Karp: Purchase your digital cameras retail and use multiple vendors for printing supplies.

Lowen: The more you can utilize existing systems, the more cost-effective your security implementation costs will be. Beyond that the cost of the cards, printing them, etc. is just the cost of doing business.

Q. Does the installation process differ greatly between a company with high volume needs opposed to a company without high volume needs?

Karp: No, except if multiple capture or printing stations are required.

Lowen: Definitely, you don't have to manage multiple buildings or doors. You might not even need a database. It is much simpler.

Pethick: If the solution has been designed around industry-standard software, networking and other hardware, the process should not vary with installation size. The same installation process should be used for a single, standalone badging solution as for a multi-site, dedicated server solution with many client workstations. Using client-server system architecture ensures reliability, maintainability and ease of installation.

Q. What are some technologies and advancements that have eased the installation process? i.e., software, networking.

Lowen: WAN and LAN have provided a centralized administration of cardholders, the ability to work with HR databases, which have provided a more connective solution.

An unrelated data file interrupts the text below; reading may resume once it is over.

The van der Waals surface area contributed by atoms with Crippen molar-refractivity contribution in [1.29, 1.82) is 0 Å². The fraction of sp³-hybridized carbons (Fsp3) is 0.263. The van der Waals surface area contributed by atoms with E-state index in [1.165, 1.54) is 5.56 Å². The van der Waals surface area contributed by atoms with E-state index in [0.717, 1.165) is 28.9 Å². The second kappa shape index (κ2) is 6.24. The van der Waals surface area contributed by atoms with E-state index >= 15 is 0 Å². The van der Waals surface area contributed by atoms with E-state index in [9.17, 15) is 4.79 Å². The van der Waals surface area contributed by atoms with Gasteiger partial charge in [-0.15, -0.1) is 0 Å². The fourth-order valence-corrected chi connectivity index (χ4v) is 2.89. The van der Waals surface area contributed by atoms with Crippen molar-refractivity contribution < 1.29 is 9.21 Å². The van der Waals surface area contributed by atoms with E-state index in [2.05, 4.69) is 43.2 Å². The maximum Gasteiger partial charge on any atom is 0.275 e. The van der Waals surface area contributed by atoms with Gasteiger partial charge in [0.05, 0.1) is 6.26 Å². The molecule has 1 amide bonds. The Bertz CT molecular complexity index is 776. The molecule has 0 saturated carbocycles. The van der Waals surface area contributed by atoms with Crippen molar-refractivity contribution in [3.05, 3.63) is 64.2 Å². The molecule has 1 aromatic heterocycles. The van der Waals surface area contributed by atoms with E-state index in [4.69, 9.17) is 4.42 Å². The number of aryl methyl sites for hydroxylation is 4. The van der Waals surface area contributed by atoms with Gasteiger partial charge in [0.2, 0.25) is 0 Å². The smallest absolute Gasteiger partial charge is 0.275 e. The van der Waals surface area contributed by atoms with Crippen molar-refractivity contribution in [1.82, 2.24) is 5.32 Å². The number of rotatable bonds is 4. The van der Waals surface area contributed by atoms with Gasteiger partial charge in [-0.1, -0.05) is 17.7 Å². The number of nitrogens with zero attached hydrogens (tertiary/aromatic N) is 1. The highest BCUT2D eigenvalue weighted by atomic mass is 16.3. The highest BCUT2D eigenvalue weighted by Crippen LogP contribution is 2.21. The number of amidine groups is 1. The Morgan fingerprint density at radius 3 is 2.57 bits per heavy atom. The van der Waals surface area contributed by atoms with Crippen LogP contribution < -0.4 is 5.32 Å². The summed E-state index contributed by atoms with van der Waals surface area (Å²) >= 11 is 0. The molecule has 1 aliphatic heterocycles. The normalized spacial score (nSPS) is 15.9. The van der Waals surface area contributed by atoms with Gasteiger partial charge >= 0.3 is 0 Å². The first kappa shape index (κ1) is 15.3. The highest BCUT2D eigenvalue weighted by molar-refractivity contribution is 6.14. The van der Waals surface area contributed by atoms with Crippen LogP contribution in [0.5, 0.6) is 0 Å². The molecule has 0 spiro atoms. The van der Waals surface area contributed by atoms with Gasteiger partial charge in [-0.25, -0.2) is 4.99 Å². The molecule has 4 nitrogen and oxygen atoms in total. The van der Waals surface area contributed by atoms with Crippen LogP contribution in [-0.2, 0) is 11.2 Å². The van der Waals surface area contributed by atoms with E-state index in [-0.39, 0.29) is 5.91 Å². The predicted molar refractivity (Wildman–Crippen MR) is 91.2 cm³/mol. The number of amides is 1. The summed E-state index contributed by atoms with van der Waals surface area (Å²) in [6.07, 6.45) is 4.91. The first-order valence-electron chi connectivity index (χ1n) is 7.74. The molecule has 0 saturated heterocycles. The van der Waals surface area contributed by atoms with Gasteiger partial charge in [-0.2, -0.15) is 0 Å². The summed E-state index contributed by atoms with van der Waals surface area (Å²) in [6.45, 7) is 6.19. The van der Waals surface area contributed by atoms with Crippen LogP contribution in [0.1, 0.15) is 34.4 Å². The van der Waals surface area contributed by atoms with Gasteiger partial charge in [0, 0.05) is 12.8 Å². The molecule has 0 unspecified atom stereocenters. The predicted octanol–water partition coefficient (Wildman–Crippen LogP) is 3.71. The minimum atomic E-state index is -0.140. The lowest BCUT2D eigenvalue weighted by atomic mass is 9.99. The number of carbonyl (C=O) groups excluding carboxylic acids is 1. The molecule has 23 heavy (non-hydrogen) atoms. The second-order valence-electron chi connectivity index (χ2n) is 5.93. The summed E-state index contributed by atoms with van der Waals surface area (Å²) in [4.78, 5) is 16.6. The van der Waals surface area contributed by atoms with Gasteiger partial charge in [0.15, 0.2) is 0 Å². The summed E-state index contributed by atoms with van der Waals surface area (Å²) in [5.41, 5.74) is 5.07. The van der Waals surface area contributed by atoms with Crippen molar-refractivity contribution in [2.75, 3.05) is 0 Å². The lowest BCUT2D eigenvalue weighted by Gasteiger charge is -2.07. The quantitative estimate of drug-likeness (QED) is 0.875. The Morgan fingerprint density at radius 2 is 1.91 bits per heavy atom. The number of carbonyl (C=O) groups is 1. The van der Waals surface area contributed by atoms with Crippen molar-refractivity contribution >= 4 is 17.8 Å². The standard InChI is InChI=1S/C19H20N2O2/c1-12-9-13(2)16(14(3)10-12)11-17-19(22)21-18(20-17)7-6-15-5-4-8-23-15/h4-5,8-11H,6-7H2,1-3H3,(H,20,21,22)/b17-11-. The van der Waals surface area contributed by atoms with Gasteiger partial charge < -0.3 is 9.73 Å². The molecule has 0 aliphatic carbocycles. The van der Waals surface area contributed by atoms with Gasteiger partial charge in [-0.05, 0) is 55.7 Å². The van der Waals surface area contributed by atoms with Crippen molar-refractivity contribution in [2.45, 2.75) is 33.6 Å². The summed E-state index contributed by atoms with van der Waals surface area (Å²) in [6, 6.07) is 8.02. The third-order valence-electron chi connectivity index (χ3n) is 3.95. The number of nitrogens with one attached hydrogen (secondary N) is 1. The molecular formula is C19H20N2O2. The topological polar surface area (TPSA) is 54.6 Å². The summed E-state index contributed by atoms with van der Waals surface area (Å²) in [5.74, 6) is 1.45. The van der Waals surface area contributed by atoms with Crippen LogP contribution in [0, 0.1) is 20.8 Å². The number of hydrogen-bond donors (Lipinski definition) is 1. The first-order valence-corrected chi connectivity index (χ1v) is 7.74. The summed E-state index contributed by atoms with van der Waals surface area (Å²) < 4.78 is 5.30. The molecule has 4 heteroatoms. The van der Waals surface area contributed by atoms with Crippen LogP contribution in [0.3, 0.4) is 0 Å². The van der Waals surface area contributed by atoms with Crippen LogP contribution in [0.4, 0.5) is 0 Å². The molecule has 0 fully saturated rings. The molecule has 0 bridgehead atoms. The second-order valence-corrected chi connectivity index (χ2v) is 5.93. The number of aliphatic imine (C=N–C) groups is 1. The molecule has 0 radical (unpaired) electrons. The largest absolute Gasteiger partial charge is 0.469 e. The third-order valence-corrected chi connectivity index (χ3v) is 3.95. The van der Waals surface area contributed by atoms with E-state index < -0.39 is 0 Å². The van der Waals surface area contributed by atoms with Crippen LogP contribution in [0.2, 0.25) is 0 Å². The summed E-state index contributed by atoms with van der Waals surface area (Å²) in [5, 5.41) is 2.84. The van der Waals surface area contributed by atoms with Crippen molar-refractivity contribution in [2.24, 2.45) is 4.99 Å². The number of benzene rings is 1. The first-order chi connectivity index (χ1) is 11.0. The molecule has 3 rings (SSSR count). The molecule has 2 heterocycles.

Pethick: Lenel OnGuard software installations are designed using the latest Windows Installer technology from Microsoft. Windows Installer is a service engine that runs on Microsoft operating systems and handles installation packages that were created for use with the technology. Windows Installer enforces many rules for installations and organizes products on a machine using a strict registry based referencing system to ensure that the products do not break each other or the system they run on.

Karp: Some technologies are Windows- based products, SQL databases and networking of capture and printing stations.

Q. What are some of the future trends for high-volume needs?

Pethick: Since the introduction of thermal die transfer printers 10 years ago, the technology itself has not advanced much. However, several improvements have been made to the print engine hardware in the areas of speed, reliability and print quality. A few companies are attempting to produce printers for badges larger than credit card size, to serve the sporting event and government markets. There are also some companies that produce printers that will print onto any type of surface. Such printers actually print to a substrate, then transfer the imprint to a card, piece of paper or one of many other surfaces that do not need to be flat or pretreated.

Karp: Printers that print to multiple materials.

Lowen: Networking and database leveraging. Also, another trend is distributing memory storage of IDs to readers and smart memory allocation to smart card data, for smart card decision making. Integration of digital cameras during the badging process is another trend.